20 years under Putin: a timeline

Grassroots Politics

Myth #1: Navalny lacks political experience

It is a common belief that genuine political activities translate into endless and highly explosive debates, lots of clever public speaking, parliamentary struggles, exciting scandals, intrigues, and embarrassing disclosures. This is how political careers are represented by the media, and, as a French sociologist Pierre Bourdier put it in his article “On Television and Journalism,” it is the television media that should be blamed for anchoring this view in the public conscience. In reality, however, about 99% of every politician’s daily routine is spent on thorough and boring work, trying to achieve his or her party’s goals. For obvious reasons, this work does not qualify as breaking news and never makes it into the contents of newspaper articles.



Navalny’s name started to get some media attention around 2004. At the time, he had been working for the Yabloko party and had already become head of the party’s Moscow chapter. As Navalny explains in Konstantin Voronkov’s book Alexei Navalny: Threat to the Crooks and Thieves (2011), his reason for joining Yabloko during the 1999 parliamentary elections was that “it was the only consistent democratic party that spoke about ideas and did not trade them for money, political appointments, or [Presidential] posts.” Navalny says he went into politics “to ban certain people from power while empowering a number of others”: “We wanted to promote specific candidates, we wanted them to get elected, so that we would be their aides. Most of all, I was interested in how political competition worked, in the strategies of some candidates' fights against other candidates. At the same time, we wanted to show that the election campaign didn’t necessarily mean stealing all the money while doing nothing for the people.” 

Political rumors about the Kremlin raising the minimum percentage of votes a party must get in order to enter the State Duma clearly influenced Navalny:“Yabloko had plenty of problems, including the cult of personality of its leader [Grigory] Yavlinsky, the party’s partial transformation into a sect, as well as its lack of management. Nevertheless, these were people who staunchly defended their political views. They had an ideology, a value system, and overall, they acted accordingly. […] When rumors about the minimum percentage raise first came out, it was obvious that the restriction was aimed at Yabloko. So I said, I’ll join this party on principle! And I did.”

For seven years (2000-2007), Navalny worked for Yabloko, and for seven years he followed his own daily political routine. Information about his party’s projects is not easily found in the Russian media, especially considering that the trend of pushing opposition parties out of the public eye, which first started in the early 2000s, was gathering momentum. Navalny speaks about some of his projects in Voronkov’s book:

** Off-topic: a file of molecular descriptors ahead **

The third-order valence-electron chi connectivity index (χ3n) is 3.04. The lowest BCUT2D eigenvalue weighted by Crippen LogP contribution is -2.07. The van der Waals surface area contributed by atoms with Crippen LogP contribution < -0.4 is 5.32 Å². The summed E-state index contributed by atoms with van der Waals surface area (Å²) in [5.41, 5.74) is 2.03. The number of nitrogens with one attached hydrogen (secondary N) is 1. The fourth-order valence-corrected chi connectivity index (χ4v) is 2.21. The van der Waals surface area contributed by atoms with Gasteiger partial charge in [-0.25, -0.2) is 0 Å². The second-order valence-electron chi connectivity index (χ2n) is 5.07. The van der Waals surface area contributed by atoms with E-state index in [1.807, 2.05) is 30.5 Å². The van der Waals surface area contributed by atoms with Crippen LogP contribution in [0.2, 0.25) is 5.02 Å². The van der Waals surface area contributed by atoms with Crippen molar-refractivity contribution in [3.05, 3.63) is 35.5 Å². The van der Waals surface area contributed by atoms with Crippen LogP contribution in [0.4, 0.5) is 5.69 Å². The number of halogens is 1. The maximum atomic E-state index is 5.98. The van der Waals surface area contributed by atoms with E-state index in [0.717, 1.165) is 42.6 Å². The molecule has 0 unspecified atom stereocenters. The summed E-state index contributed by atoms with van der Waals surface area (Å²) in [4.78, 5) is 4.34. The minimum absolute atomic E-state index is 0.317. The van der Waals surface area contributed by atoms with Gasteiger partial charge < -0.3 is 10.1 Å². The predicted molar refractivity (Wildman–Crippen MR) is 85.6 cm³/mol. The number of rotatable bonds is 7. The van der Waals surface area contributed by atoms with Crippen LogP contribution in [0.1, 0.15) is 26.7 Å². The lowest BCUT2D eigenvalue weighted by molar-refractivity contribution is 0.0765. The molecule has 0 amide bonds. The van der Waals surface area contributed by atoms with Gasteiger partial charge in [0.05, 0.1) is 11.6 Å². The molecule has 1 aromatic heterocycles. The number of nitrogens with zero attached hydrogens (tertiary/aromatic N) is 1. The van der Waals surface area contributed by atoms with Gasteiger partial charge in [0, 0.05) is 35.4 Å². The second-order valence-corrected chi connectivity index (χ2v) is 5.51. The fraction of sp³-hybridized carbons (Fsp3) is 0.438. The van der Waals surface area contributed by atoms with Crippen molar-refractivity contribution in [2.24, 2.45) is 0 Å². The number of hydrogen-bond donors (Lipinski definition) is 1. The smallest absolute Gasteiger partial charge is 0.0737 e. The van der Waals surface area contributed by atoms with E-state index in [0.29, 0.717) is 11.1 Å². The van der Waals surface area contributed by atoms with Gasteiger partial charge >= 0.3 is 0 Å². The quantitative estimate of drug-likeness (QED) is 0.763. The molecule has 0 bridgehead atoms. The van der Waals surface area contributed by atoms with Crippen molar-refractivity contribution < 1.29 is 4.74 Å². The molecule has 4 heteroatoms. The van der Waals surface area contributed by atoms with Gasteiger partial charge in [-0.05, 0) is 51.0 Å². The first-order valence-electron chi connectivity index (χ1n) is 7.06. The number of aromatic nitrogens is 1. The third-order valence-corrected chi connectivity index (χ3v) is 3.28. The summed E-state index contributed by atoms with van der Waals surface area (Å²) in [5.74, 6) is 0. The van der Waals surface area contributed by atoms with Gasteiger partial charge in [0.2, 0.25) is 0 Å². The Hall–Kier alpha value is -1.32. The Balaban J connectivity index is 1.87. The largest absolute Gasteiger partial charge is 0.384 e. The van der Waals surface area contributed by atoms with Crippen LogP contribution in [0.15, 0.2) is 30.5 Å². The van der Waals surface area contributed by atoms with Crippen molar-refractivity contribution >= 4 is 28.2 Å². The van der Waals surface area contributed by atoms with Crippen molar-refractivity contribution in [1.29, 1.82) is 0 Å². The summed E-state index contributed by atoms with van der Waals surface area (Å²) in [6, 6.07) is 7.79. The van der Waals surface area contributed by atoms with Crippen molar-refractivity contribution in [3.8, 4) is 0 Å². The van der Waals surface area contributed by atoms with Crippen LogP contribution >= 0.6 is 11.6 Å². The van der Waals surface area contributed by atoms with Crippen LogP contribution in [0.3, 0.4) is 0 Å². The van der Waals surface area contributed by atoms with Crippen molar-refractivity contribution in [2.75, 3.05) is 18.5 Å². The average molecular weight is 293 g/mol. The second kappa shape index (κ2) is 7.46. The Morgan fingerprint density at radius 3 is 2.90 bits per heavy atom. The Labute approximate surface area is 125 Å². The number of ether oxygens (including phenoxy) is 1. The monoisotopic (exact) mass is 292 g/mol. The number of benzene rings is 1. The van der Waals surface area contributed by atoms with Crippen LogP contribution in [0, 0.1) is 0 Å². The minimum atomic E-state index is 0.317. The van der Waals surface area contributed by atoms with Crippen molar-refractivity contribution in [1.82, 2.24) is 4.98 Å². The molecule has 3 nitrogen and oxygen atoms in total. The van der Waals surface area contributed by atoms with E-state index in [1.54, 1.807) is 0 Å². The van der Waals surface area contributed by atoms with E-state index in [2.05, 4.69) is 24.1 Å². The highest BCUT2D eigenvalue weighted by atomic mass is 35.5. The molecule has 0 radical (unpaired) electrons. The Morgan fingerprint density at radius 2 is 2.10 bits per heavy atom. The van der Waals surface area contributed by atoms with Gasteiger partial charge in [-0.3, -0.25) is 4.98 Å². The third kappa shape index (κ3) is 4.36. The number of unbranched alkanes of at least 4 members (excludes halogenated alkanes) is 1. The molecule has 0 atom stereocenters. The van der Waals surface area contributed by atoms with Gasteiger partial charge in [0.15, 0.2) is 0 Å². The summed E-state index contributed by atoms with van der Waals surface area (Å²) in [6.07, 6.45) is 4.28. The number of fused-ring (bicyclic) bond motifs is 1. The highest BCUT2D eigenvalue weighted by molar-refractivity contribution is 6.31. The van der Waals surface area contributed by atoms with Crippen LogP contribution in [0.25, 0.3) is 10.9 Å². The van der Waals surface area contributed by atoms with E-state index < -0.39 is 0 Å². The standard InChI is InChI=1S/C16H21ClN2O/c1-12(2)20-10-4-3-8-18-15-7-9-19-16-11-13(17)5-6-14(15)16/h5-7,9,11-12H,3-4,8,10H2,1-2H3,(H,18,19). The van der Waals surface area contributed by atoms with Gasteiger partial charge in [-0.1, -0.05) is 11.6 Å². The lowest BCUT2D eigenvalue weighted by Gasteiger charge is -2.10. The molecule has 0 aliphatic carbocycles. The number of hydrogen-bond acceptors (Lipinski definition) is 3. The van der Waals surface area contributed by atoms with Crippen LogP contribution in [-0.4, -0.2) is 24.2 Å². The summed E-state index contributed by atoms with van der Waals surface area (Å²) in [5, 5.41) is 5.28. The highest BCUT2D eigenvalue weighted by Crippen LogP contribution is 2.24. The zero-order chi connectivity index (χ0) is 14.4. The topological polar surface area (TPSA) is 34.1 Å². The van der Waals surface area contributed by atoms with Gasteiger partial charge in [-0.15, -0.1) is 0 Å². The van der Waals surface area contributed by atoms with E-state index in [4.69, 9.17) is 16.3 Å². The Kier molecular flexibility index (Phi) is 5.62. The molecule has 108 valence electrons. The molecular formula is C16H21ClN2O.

“We were the first to do ‘street politics.’ I was in charge of organizing public events. […] It might seem strange now, but back then no one was organizing actions on a regular basis. Everyone was doing it to coincide with one or another important anniversary. We, on the other hand, decided to invent occasions. That was very important, since at the time Yabloko was declining in popularity and struggling for survival. [Sergei] Mitrokhin, head of the Moscow chapter, who later replaced Yavlinsky as party president, supported this idea. So when the 2003 elections came, I headed the Moscow campaign office. We worked like crazy. For instance, a van with campaign materials would arrive at 4 am. I would call [Ilya] Yashin and tell him: go to Biriulyovo and unload this van. So then he would go and hire some Tajiks to help him unload this van. Naturally, it was all fueled by pure enthusiasm. Our salary amounted to $300 a month. But we were very politically motivated.”

Yabloko failed to win Duma seats in the 2003 elections, getting only 4.6% of the votes nationally. The only region where Yabloko performed better than in the previous election was Moscow, where the party managed to get over 10% of the region’s votes. Yabloko’s success in Moscow allowed Navalny to work with the Committee for Protection of Muscovites, a public organization that fought against illegal infill construction in Moscow. Sergei Mitrokhin was the head of this organization, and Navalny was soon appointed Executive Secretary. During this time, he offered legal support to Muscovites by filing their complaints against illegal construction, attended protests, and communicated with the press.

“My work with the Committee for Protections of Muscovites got me started with what I do today,” says Navalny. “It is not an abstract ideology, it is about taking a problem and making it political, while trying to solve it at the same time. […] We fight against corruption, against illegal construction, against some very specific people who are responsible for creating this system. One is surrounded by politics and ideology here: if you vote for us and against them, you might get to save your kids’ playground.”

Within several years, the Committee for Protection of Muscovites managed to accumulate a great deal of information and data on illegal infill construction in Moscow. Because of its limited capacities, the Committee’s attempts to bring public, media, city hall and prosecutors’ attention to this problem weren’t always successful: “With its poor financing, Yabloko had to confront the largest development companies in Russia (like DonStroy) and fight the powerful construction lobby of then Moscow mayor Yuri Luzhkov. Luzhkov’s wife, Yelena Baturina, owned Inteko, a company that controlled one-fifth of the construction market in Moscow. Despite this, Navalny’s Committee gained authority and respect among ordinary Muscovites.